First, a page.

Jenny Holzer - New Now New York Wednesday, February 27, 2019 | Phillips

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  • Provenance

    Hoffman Borman Gallery, Los Angeles
    Acquired from the above by the present owner in 1989

  • Exhibited

    Los Angeles, Hoffman Borman Gallery, Jenny Holzer, March 11 - April 9, 1988
    New York, Doris C. Freedman Plaza, Jenny Holzer: Benches, June 1, 1989 - January 31, 1990 (another example exhibited)
    New York, Skarstedt Gallery, Jenny Holzer: Retro, November 4 - December 18, 2010, no. 13, p. 61 (another example exhibited and illustrated, cover and pp. 32-33)
    New York, City Hall Park, Common Ground, May 24 - November 30, 2012 (another example exhibited)
    Massachusetts Museum of Contemporary Art, Jenny Holzer, May 28, 2017 - present (another example exhibited)

  • Catalogue Essay

    Top: “All things are delicately interconnected / anger or hate can be a useful motivating force / boredom makes you do crazy things / categorizing fear is calming / crime against property is relatively unimportant / disgust is the appropriate response to most situations / expiring for love is beautiful but stupid / freedom is a luxury not a necessity / grass roots agitation is the only hope / holding back protects your vital energies / low expectations are good protection / raise boys and girls the same way / random mating is good for debunking sex myths / recluses always get weak / you are the past present and future”
    Side 1: “Manual labor can be refreshing and wholesome / monomania is a prerequisite of success”
    Side 2: “People who go crazy are too sensitive / sometimes science advances faster than it should”
    End 1: “Starvation is nature’s way”
    End 2: “Words tend to be inadequate”

    “I wanted a lot simultaneously: to leave art outside for the public, to be a painter of mysterious yet ordered works, to be explicit but not didactic, to find the right subjects, to transform spaces, to disorient and transfix people, to offer up beauty, to be funny and never lie.” – Jenny Holzer

    Standing authoritatively and honestly, Truisms: All things are delicately interconnected..., 1987, expertly embodies Jenny Holzer’s artistic practice. Shortly after moving to New York City, Holzer worked nearly exclusively on her acclaimed Truisms series from 1977-1979, marking a turning point in the artist’s career. This body of work is a conglomeration of blunt stream-of-consciousness declarations that touch upon an array of provocative themes such as feminism, violence, oppression, and vulnerability. Candidly professed from an anonymous and universal perspective, the artist’s Truisms poetically reveal one’s most intimate, and at times irreverent, thoughts.

    By design, the organization and clarity of Holzer’s work invites personal reflection and comprehension by its viewers without requiring art historical expertise. Originating as black and white posters, the artist’s Truisms were initially presented as everyday objects to engage the wandering eye of a passer-by. Holzer’s phrases are viewed as powerful and assertive, physically breaking the barriers of a traditional art setting. Several editions of her benches have been shown in public outdoor exhibitions and commingle with the surrounding environment, further reinforcing the direct engagement with the viewer that has been a central tenet of her practice since the beginning.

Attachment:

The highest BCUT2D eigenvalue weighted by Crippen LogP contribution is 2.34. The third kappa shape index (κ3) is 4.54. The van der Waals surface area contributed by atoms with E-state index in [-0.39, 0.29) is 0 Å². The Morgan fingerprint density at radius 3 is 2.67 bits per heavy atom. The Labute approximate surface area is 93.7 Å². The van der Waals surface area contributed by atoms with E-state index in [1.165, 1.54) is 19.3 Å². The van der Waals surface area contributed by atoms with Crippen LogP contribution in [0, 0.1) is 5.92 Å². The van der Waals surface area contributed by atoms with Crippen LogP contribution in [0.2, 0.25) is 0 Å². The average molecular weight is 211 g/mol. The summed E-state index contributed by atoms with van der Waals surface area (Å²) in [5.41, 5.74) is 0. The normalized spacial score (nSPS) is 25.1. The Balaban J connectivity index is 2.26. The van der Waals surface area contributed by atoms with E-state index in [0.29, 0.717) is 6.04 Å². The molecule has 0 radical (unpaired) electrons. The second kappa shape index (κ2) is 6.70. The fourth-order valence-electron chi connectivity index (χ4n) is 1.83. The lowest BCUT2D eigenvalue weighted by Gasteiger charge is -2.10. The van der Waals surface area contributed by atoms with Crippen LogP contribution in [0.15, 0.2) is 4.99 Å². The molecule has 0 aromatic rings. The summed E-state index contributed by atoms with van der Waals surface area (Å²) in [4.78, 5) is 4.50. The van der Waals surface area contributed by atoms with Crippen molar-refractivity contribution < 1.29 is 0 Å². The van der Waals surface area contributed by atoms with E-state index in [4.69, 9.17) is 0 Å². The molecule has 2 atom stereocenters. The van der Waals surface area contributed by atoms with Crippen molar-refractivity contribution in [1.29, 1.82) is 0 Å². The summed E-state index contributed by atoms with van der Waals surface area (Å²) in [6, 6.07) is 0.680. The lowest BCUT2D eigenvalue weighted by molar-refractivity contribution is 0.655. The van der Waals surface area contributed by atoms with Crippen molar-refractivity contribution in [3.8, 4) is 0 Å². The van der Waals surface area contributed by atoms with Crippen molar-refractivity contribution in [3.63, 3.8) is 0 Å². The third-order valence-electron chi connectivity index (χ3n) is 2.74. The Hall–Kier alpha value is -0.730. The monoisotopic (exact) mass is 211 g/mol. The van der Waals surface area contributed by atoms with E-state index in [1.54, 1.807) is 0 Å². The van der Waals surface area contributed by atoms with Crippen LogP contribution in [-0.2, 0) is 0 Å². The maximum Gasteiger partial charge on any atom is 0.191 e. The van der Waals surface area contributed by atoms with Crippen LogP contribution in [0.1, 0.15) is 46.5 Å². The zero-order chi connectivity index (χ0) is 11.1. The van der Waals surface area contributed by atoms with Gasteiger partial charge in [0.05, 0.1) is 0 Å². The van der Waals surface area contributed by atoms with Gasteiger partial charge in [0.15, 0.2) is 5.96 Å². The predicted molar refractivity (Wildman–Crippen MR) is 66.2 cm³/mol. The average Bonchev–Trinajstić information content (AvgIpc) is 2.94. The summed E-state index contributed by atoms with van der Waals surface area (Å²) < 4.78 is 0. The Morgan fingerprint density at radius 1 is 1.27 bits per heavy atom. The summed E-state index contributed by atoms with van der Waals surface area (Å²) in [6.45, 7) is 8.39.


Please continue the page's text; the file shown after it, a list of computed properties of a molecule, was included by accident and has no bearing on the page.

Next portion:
Holzer’s stone benches are at once intimidatingly stoic, while also readily welcoming. The present lot features a selection of Truisms that cover the entirety of the object allowing viewers to meander around and absorb the piece in its unique totality. Holzer imbues equal significance with her chosen media as she does with her content. The sleek marble of the present lot resembles a commemorative monument, and thus lends her engraved words a particular gravitas.

    Whether substantial or nonsensical, Holzer's Truisms are presented with authority and permanence. Assertions such as “disgust is the appropriate response to most situations” may resonate with particular spectators, while others may chuckle at its perturbed cynicism. Uniting playful language with enduring material, and personal truths with an impersonal presentation, Truisms: All things are delicately interconnected... speaks genuinely to Jenny Holzer’s creative ambitions as an artist.

  • Artist Biography

    Jenny Holzer

    American • 1950

    Jenny Holzer is a Conceptual artist best known for her text-based public art projects. Holzer's work speaks of violence, oppression, sexuality, feminism, power, war and death. Throughout the years, Holzer has employed a variety of media, from a T-shirt to a plaque to an LED sign. Starting in the 1970s with the New York City posters, and continuing through her recent light projections on landscape and architecture, she uses her art as a form of communication and commentary. Holzer's art hangs in important collections around the globe including 7 World Trade Center, the Venice Biennale, the Guggenheim Museums in New York and Bilbao and the Whitney Museum of American Art. 

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Truisms: All things are delicately interconnected...

Royal Danby marble bench
17 x 54 x 25 in. (43.2 x 137.2 x 63.5 cm.)
Executed in 1987, this work is number 1 from an edition of 3.

$250,000 - 350,000 

Sold for $312,500

Contact Specialist
Sam Mansour
Associate Specialist, Head of New Now Sale
New York
+1 212 940 1219

New Now

New York Auction 27 February 2019